The worst of the global economic crisis may, just possibly, have passed, but another financial storm is gathering force and may soon start to buffet our economy. The threat of a huge asset bubble is rapidly increasing, with the housing market being one of the core problems.
Financial Secretary John Tsang Chun-wah warned in his February budget about the imminent dangers of a housing bubble, and the government introduced measures to try to avert it - such as increasing the land supply and raising the stamp duty on flats costing over HK$20 million.
These measures seem to have been ineffective. From last year until the first quarter of this year, prices for new apartments have risen at least 30 per cent, propping up the secondary market as well. This has barred genuine buyers from the market while fuelling even more speculation. To further tame speculation, the government recently introduced measures to stamp out dishonest property sales tactics and make developers' sales practices and transactions more transparent. If these guidelines didn't work, the government said, it would launch legislation.
In the meantime, it has put up two sites for auction, bypassing the usual practice of processing them through the land application list system, in order to speed up supply. These measures seem to have slowed speculation.
Our red-hot housing market is caused by both external and internal factors, including extremely low interest rates and the creation of excessive credit as a result of loosened monetary policy by Western governments to stimulate growth. Last year brought a surge of foreign capital inflows of over HK$640 billion, of which at least 10 per cent was injected into the property market.
Internally, Beijing's fiscal stimulus measures inadvertently raised the temperature of our housing sector. Last year, the central government allocated 4 trillion yuan (HK$4.54 trillion) to stimulate the economy, while mainland banks granted 9.6 trillion yuan in new loans. Much of this mainland capital has gone into our housing market, pushing up prices. On the supply side, fewer homes have gone on the market in recent years. According to government statistics, an average of 20,000 to 30,000 new homes per year went on the market in 2001 and 2002. The supply dropped to 17,000 per year in 2005 and 2006, dwindling to less than 8,000 units annually in the past two years. The vacancy rate in 2005 was over 63,000 units, dropping to 47,000 at the end of last year. But the occupancy rate has not gone up, despite an improvement in the economy. In 2005 and 2006, the average occupancy rate for new properties was 17,000 units per year, dropping to less than 8,000 units in the past two years. The data shows that high property prices are not caused by supply shortages but by developers hoarding supply. In short, these are all man-made problems, be it developers controlling supply, an increase of cross-border purchases pushing up demand or local speculators.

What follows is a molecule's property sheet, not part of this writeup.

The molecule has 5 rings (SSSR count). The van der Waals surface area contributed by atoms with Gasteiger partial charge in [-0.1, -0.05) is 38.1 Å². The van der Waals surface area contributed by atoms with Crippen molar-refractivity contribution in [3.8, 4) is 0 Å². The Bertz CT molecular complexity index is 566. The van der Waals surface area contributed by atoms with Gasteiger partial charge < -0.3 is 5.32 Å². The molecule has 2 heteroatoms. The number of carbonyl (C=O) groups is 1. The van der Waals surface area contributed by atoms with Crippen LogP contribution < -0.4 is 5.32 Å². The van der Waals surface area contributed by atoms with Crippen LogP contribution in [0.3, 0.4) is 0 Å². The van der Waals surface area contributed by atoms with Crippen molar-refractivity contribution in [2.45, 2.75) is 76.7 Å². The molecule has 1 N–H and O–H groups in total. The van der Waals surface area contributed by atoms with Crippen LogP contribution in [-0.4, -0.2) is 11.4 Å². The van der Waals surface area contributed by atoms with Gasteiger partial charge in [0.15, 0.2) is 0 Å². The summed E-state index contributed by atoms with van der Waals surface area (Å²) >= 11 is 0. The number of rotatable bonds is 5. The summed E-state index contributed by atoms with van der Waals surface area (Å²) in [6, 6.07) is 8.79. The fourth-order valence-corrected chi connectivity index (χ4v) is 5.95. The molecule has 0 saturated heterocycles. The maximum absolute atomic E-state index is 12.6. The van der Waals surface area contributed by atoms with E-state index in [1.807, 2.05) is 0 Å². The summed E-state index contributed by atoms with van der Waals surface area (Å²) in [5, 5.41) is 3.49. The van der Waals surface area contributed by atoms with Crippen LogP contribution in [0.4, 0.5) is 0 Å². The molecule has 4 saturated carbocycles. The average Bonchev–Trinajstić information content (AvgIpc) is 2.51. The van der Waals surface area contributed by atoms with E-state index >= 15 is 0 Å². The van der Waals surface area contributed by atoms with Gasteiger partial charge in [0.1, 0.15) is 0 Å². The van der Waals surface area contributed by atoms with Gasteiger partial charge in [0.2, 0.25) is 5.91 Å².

Those who suggest the government should increase land supply or prohibit mainlanders from purchasing new local properties as a way to dampen the market are talking nonsense. Mainland investors can always find ways to circumvent the rules, such as assigning a Hong Kong agent or using an overseas shell company to make the purchase.
The current guidelines have, to a certain degree, stalled the speculative trend. But, in the long run, the government should reinstate the Home Ownership Scheme to solve our long-standing housing problems. A stabilising factor in society is to allow everyone, especially the younger generation, to share the fruits of prosperity. Making homes affordable is fundamental to promoting social harmony and stability.
But the government still needs to deal with another villain - the property agents - and their sales tactics. It should issue guidelines to increase checks and balances to enhance sales and transaction transparency to minimise dishonest practices. And if they still don't deliver the desired results, bring out legislation.
Albert Cheng King-hon is a political commentator